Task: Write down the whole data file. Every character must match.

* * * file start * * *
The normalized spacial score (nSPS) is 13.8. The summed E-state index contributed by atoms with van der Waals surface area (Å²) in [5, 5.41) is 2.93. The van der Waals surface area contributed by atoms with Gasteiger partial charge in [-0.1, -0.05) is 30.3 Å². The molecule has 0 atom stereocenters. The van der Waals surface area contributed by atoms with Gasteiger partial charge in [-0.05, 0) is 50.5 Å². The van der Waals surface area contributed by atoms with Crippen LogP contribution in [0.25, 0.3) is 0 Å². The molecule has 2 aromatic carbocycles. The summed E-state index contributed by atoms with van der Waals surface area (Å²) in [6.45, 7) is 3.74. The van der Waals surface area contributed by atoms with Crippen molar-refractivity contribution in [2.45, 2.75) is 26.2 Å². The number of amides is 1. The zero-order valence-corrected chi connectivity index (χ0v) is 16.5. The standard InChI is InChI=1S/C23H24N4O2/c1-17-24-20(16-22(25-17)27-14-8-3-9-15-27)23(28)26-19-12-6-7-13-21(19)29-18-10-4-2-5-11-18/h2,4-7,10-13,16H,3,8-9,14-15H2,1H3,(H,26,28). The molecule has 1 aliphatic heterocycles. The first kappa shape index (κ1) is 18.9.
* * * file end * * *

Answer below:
The normalized spacial score (nSPS) is 13.8. The summed E-state index contributed by atoms with van der Waals surface area (Å²) in [5, 5.41) is 2.93. The van der Waals surface area contributed by atoms with Gasteiger partial charge in [-0.1, -0.05) is 30.3 Å². The molecule has 0 atom stereocenters. The van der Waals surface area contributed by atoms with Gasteiger partial charge in [-0.05, 0) is 50.5 Å². The van der Waals surface area contributed by atoms with Crippen LogP contribution in [0.25, 0.3) is 0 Å². The molecule has 2 aromatic carbocycles. The summed E-state index contributed by atoms with van der Waals surface area (Å²) in [6.45, 7) is 3.74. The van der Waals surface area contributed by atoms with Crippen molar-refractivity contribution in [2.45, 2.75) is 26.2 Å². The number of amides is 1. The zero-order valence-corrected chi connectivity index (χ0v) is 16.5. The standard InChI is InChI=1S/C23H24N4O2/c1-17-24-20(16-22(25-17)27-14-8-3-9-15-27)23(28)26-19-12-6-7-13-21(19)29-18-10-4-2-5-11-18/h2,4-7,10-13,16H,3,8-9,14-15H2,1H3,(H,26,28). The molecule has 1 aliphatic heterocycles. The first kappa shape index (κ1) is 18.9.